Workers’ compensation insurance provides financial protection for workers injured during their employment. This coverage may provide compensation for medical bills, lost wages and other financial losses caused by a work-related injury or illness.
These are three of the most frequently asked questions about New Jersey workers’ compensation.
1. What should I do if I have injured myself on the job?
Seek medical treatment. Your employer or their insurance carrier may elect to choose your health care provider. Notify your employer as soon as possible. Most employers have procedures in place for reporting injuries on the job. If you are not sure who to contact, notify a direct supervisor or another authority figure at your place of employment.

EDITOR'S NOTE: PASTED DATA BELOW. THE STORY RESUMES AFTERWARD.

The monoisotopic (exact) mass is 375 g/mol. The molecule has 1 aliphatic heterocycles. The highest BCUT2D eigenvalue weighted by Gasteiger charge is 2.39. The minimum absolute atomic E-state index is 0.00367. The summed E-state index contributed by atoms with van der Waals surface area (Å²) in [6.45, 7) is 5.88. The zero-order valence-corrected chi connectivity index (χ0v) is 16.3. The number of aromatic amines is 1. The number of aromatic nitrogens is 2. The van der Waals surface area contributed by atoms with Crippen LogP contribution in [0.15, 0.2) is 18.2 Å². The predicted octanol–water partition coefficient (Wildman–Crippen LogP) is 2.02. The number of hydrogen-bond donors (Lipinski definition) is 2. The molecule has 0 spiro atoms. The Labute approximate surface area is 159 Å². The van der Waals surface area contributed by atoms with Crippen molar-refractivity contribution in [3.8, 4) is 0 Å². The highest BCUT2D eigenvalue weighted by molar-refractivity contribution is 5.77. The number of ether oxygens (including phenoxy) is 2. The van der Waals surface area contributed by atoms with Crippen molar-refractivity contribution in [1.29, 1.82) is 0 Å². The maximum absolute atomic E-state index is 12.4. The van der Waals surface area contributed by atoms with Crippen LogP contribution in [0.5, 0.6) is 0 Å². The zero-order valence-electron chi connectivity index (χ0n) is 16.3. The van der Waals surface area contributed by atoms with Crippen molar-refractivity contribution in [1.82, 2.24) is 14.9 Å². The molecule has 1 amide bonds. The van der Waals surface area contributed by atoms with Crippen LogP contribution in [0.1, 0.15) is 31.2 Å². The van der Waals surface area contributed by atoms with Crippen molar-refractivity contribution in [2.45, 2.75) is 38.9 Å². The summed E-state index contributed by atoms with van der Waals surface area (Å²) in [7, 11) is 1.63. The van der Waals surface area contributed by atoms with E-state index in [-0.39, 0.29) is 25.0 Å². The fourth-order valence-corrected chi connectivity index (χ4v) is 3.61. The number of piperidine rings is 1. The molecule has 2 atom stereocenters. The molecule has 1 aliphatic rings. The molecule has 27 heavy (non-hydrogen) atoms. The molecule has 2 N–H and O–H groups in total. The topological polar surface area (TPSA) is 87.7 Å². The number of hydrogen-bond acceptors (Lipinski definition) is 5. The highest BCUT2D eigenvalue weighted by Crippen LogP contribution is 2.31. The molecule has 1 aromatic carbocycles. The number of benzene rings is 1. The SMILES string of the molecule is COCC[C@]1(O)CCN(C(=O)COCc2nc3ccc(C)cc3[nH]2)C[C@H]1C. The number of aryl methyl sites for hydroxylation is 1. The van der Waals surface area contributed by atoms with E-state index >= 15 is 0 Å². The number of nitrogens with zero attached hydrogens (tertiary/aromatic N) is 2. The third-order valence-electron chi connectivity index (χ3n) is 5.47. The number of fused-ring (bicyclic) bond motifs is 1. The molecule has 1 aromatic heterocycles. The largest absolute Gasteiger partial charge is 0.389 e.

2. Who decides whether I can receive workers’ compensation benefits?
Either your employer or your employer’s workers’ compensation insurance carrier will investigate your claim and decide if you should receive benefits. However, if you do not agree with their decision, you can file a claim with the Division of Workers’ Compensation.
3. What can I do if the doctor says I can do light work, but my employer does not offer it?
If your doctor releases you to perform light-duty work, but your employer tells you that it does not have any suitable work for you to do, then you may remain eligible for temporary disability benefits until you reach the date your health care provider says that you have achieved maximum medical improvement.
If you need more information about New Jersey workers’ compensation law, you can contact the New Jersey Department of Labor and Workforce Development.